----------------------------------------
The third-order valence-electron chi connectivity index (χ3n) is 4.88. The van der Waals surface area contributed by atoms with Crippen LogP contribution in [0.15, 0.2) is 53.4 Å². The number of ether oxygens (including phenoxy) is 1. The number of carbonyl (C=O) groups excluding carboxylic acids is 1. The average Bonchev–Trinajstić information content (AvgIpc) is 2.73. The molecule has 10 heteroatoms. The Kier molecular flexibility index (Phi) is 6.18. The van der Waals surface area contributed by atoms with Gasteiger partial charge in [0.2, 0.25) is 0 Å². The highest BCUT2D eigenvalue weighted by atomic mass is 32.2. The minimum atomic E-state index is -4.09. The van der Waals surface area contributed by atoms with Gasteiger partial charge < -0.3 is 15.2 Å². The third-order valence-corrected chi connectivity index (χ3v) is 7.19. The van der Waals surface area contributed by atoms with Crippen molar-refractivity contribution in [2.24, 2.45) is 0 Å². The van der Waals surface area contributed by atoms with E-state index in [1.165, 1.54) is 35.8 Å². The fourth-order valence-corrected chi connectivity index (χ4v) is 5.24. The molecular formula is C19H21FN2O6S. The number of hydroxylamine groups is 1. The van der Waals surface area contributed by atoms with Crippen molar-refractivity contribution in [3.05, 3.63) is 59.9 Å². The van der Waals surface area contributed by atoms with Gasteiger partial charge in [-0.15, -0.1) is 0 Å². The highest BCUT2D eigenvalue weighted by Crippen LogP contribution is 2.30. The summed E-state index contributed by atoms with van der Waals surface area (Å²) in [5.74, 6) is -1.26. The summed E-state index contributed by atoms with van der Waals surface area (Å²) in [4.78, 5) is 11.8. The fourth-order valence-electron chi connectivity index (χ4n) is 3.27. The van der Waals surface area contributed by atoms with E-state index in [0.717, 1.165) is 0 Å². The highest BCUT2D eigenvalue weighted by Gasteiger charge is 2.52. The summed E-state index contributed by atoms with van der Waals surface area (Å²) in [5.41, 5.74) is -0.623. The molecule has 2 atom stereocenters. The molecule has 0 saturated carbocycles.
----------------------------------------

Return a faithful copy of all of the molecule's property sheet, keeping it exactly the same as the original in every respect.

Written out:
The third-order valence-electron chi connectivity index (χ3n) is 4.88. The van der Waals surface area contributed by atoms with Crippen LogP contribution in [0.15, 0.2) is 53.4 Å². The number of ether oxygens (including phenoxy) is 1. The number of carbonyl (C=O) groups excluding carboxylic acids is 1. The average Bonchev–Trinajstić information content (AvgIpc) is 2.73. The molecule has 10 heteroatoms. The Kier molecular flexibility index (Phi) is 6.18. The van der Waals surface area contributed by atoms with Gasteiger partial charge in [0.2, 0.25) is 0 Å². The highest BCUT2D eigenvalue weighted by atomic mass is 32.2. The minimum atomic E-state index is -4.09. The van der Waals surface area contributed by atoms with Gasteiger partial charge < -0.3 is 15.2 Å². The third-order valence-corrected chi connectivity index (χ3v) is 7.19. The van der Waals surface area contributed by atoms with Crippen molar-refractivity contribution in [2.24, 2.45) is 0 Å². The van der Waals surface area contributed by atoms with E-state index in [1.165, 1.54) is 35.8 Å². The fourth-order valence-corrected chi connectivity index (χ4v) is 5.24. The molecular formula is C19H21FN2O6S. The number of hydroxylamine groups is 1. The van der Waals surface area contributed by atoms with Crippen molar-refractivity contribution in [3.05, 3.63) is 59.9 Å². The van der Waals surface area contributed by atoms with Gasteiger partial charge in [-0.15, -0.1) is 0 Å². The highest BCUT2D eigenvalue weighted by Crippen LogP contribution is 2.30. The summed E-state index contributed by atoms with van der Waals surface area (Å²) in [5.74, 6) is -1.26. The summed E-state index contributed by atoms with van der Waals surface area (Å²) in [4.78, 5) is 11.8. The fourth-order valence-electron chi connectivity index (χ4n) is 3.27. The van der Waals surface area contributed by atoms with E-state index in [0.717, 1.165) is 0 Å². The highest BCUT2D eigenvalue weighted by Gasteiger charge is 2.52. The summed E-state index contributed by atoms with van der Waals surface area (Å²) in [5.41, 5.74) is -0.623. The molecule has 2 atom stereocenters. The molecule has 0 saturated carbocycles.